Emerging Brands

How a growing pizza concept is embracing nostalgia to drive traffic

Emmy Squared is fueling its expansion on a menu built around grown-up kiddie classics.
Photograph courtesy of Emmy Squared

Buzzworthy Brands

The concept: Emmy Squared

The details: An eight-unit, full-service Detroit-style pizza concept that’s based in New York.

The backstory: Emily Hyland and Matt Hyland are the co-founders of several restaurants in their Pizza Loves Emily group, including the growing concept Emmy Squared. They brought in industry veteran Howard Greenstone as a partner. Greenstone has been CEO and president of Rosa Mexicano and is currently a strategic adviser and partner with the Marcus Samuelsson Group.

Why it’s worth watching: Emmy Squared is growing smartly, bringing in experts to help with systemizing its operations as it adds units on the East Coast. Detroit-style pizza, known for its puffy, rectangular crust with a rim of crispy cheese along the edge, is growing out of its regional specialty status to becoming well-known around the country. The pizza chain has also received considerable notice for its signature burger, which features two patties, cheese and housemade sauce on a pretzel bun. The chain plans to add units on New York’s Upper East Side and Washington D.C. in the coming months.

spring spread

Photograph courtesy of Emmy Squared 

  1. Why did you decide to broaden your menu beyond pizza?

Emily: At our heart, we are and always have been a pizza restaurant. Matt put a burger on the menu in the early days. We’re tapping into the quality of nostalgia for a bunch of grown-ups here who grew up on this food: pizzas and burgers and chicken wings and eggplant parm. We are rooted in pizza. But we want it to be a full dining experience for different dietary needs. You can come in and have a real adult junk food experience. Or you could come in and eat lots of vegetables and have a slice of your friend’s pizza.

Howard: Our goal is not to dumb down the concept. We’re not your typical pizza place. That’s what makes us unique.

  1. You’ve noted a desire to keep the brand’s neighborhood feel, even as it expands. How are you doing that?

Emily: How do we create that really special vibe that existed in that first restaurant? How do we make that happen as we have more of a corporate structure? The thing that can really make it feel that way is the way we come down as a team and build relationships with our inaugural staff. … It’s important to us that we’re there. When we opened Emily original, it was meant to feel like an extension of our home. That’s something I really work on, on a personal level, to bring that energy to every dining room we have, so it’s warm and welcoming and they feel special and very well taken care of as humans.

Howard: We are going out of our way not to create a chain. It has a neighborhood design. There’s nothing that’s going to let you know that we’re part of a group. Even on the menu, Matt is highlighting certain food products that are specific to that menu.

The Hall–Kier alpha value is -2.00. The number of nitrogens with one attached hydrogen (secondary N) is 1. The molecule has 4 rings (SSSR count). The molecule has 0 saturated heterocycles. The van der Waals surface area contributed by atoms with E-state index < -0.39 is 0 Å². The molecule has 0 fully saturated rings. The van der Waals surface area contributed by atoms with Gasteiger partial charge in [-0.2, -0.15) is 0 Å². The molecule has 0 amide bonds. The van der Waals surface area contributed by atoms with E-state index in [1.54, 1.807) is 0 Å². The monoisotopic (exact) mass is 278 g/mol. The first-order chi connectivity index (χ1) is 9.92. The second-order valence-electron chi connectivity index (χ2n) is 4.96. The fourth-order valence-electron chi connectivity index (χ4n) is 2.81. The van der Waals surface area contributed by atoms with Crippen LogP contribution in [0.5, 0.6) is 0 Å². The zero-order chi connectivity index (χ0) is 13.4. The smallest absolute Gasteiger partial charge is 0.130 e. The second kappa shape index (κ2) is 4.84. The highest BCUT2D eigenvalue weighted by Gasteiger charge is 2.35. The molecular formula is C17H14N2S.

1. What are you doing to recruit and retain employees in this challenging market?

Emily: I feel very proud to say we have many people in our ranks now who’ve worked their way up, who were hosts and are managers now. There’s been a lot of upward mobility, within restaurant to restaurant or restaurant to our corporate team. We still have our first pizza maker and our first dishwasher at the original location.

Howard: We incentivize our teams to recruit for us. In Philadelphia, it’s hard to find people. It’s easier if your recruiters are people who work with you. We offer a $500 recruitment fee to employees who bring on an employee who stays with us for a minimum amount of time. If you’re going to pay a recruiter, you might as well pay your own management team. You have hundreds of people recruiting for you, not just one or two.

  1. How is Emmy Squared’s pizza different from other Detroit-style shops?

Matt: Most pizza places, Detroit-style places, the dough is sitting in a portioned-out container and it gets pressed into the pan. We let it rise in the pan. I knew from the beginning, that’s what’s going to separate our pizza. … It’s built in that we need larger walk-ins to have those extra pans. It’s just part of the plan.

Howard: When we run out of pans, we run out of dough. Some of our smaller restaurants have to have 500 pans because of the volume.

  1. Why did you decide to bring in an outside partner and how did you choose Howard?

Emily: Matt and I founded Pizza Loves Emily in 2014, a tiny little 26-seat restaurant in Brooklyn. It was a mom and pop enterprise, held together by duct tape and cardboard boxes. We had taken many meetings with different investors because Matt and I are not the most business-savvy people. Opening the restaurant was a dream, and you don’t think through all of the logistics of what it takes to run an enterprise. We decided to partner with Howard. He has helped turn this into a proper company. We could start systematizing and building a real plan for nationwide growth.

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